This is Part 3 of a 3-Part Adventure. To read Parts 1 and 2, start with our post below from July 17.
You know how male peacocks flash their bright colors to attract the ladies?
A short, tanned guy was walking towards me on Fifth Ave. Stuffed into the chest pocket of his suit jacket was a bright green polka-dot handkerchief. But it wasn’t the size of an everyday handkerchief. It was the size of a tent. And it was flowing out of his pocket like molten lava. This guy was peacocking.
I caught a snippet of conversation as he walked by me. “Ten-bagger,” he barked triumphantly into the phone. “Made ten times my investment.”
Huh. Probably a hedge fund guy. I modified my opinion: he wasn’t trying to attract women; he was trying to attract money.
The Closing Window
As I watched him head south on Fifth Ave, past Tiffany and towards Gucci, I thought about my own efforts to earn a good multiple on an investment. If you’ve been reading this column the last two weeks, you’ll recall that I was considering making an investment in GameCo, a private, early-stage company that I’d discovered on an equity crowdfunding platform.
I’d already done my homework and concluded it was a great company — good team, good business model, good competitive position, good product.
Then I’d spent some time with one of my friends — a successful venture capitalist. He’d pointed out that great companies don’t necessarily make great investments.
Now, as I walked across Central Park back to my brownstone on the west side, I glanced at my watch and realized that the window for making an investment in GameCo was quickly closing; I had to make a go/no-go decision by the end of the day.
Making a List and Checking it Twice
Back at home, using my new “great investment” checklist, I dove into how GameCo stacked up as an investment. By the end of the day, here’s where things stood:
- Valuation: Despite GameCo’s relatively high valuation, I believed I could make 10x
- Size of Market: GameCo was going after a huge and growing global market
- Timing: GameCo was well positioned to take advantage of major trends
The Portfolio Factor
Were there other questions to ask, other risks to consider? Sure. But in early-stage investing, you’ll never be able to answer every question — and hopefully, the possibility to earn an outsized return will reward you for the risks.
Crucially, this wasn’t the only early-stage investment I was planning to make. My plan is to build a portfolio of these investments — dozens, perhaps hundreds over the coming decades. A few will likely return 10x or more. Many others will return zero.
So while I believe passionately in the merits of each investment I make, I’ve made my peace that not all of them will be financial winners.
GameCo Here I come
Once I decided that GameCo was a solid investment, I logged into the equity crowdfunding platform that had posted it as a deal. Time was running out, but I still had to finish the last step of my investment decision process: dot the i’s and cross the t’s.
If all was good, I’d be ready to initiate the online investment process and wire my funds.
So here’s what I did…
Be a Follower
If you’ve read our whitepaper on the 10 COMMANDMENTS OF CROWDFUND INVESTING, you’ll recall that when you see well-known and successful investors putting their money into an investment, it’s worth considering trying to invest alongside them.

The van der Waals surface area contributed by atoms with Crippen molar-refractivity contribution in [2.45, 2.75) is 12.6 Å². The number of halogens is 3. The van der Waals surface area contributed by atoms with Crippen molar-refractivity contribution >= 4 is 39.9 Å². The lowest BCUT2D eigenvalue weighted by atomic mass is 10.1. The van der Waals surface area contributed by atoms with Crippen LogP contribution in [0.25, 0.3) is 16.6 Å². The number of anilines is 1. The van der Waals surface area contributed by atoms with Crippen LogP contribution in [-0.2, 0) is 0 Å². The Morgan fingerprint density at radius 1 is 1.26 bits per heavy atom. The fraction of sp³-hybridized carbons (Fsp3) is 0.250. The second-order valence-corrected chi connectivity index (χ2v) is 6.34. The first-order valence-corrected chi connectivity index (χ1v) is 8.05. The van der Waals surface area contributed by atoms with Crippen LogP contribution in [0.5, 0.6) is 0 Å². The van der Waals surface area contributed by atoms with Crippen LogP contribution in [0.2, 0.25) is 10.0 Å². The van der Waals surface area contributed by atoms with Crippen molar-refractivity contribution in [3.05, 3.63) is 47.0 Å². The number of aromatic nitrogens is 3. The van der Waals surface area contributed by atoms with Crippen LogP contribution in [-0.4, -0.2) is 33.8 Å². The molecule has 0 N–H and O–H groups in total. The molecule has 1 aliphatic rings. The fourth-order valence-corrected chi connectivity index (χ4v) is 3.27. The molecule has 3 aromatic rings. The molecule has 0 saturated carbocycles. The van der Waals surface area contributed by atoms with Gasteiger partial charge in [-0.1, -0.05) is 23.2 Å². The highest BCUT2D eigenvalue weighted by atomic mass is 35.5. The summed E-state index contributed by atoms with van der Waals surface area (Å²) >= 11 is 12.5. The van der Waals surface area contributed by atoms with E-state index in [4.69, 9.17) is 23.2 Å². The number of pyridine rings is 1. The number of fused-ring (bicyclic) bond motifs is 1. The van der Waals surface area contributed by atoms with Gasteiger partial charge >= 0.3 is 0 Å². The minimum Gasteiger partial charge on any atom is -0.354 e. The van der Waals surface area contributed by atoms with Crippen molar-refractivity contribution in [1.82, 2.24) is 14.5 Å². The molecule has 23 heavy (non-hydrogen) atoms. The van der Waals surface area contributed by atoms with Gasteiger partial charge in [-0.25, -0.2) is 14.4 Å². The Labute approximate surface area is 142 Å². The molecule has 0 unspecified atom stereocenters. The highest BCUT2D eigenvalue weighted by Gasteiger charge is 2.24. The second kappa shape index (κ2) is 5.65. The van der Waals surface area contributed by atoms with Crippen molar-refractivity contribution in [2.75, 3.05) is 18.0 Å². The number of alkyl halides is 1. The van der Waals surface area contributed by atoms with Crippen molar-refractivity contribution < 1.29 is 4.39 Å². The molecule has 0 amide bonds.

Never follow blindly, but if you like the company anyway, this stamp of approval should make your decision that much easier.
When I looked at who else was investing in GameCo, it seemed I’d be in good company. Investors included Peter Thiel, a co-founder of PayPal as well as the first angel investor in Facebook; David Bonderman, the billionaire founder of TPG Capital, one of the most respected names in the private equity industry; and Yuri Milner, a well-known businessman who also invested in Facebook, Twitter, and Spotify.
Could I be a follower? Definitely.
So far so good.
Who’s Down With PPM?
Next I reviewed the Private Placement Memorandum (the “PPM”), a legal document that outlines the details of the investment.
For example, I read about the exact type of securities I was buying. With early-stage investing, you’ll usually be buying equity — that is, direct ownership in the company. Other times, you might be buying something called convertible debt. We’ll explain more about these terms in a later post.
In the case of GameCo, I was buying equity — and all the details of the investment seemed pretty standard.
No Fees Please
The last thing I looked for was any fees — and I soon found some: the equity crowdfunding platform that had posted the GameCo opportunity would earn a commission on my investment, as well as an ongoing “management fee.”
The commission compensated them for identifying the deal, getting access to it, and structuring the investment and legal documents. The management fee compensated them for their ongoing responsibilities — for example, ensuring that I’d get a check promptly if GameCo turned into the next Google and went public, or was acquired in a multi-billion dollar deal.
No one likes to pay fees, but I determined that these particular fees were small enough, and my potential return was great enough, that they wouldn’t deter me from investing.
So I took a deep breath, signed the online documents, and wired my funds.
I’d officially invested in my first equity-crowdfunded deal.
In the coming weeks and months, we’ll be writing about other potential investments that are posted on equity crowdfunding platforms, highlighting specific features of the deals that are important to understand.
If you have a specific topic you’d like us to address, please email us at firstname.lastname@example.org.
Thanks for joining us!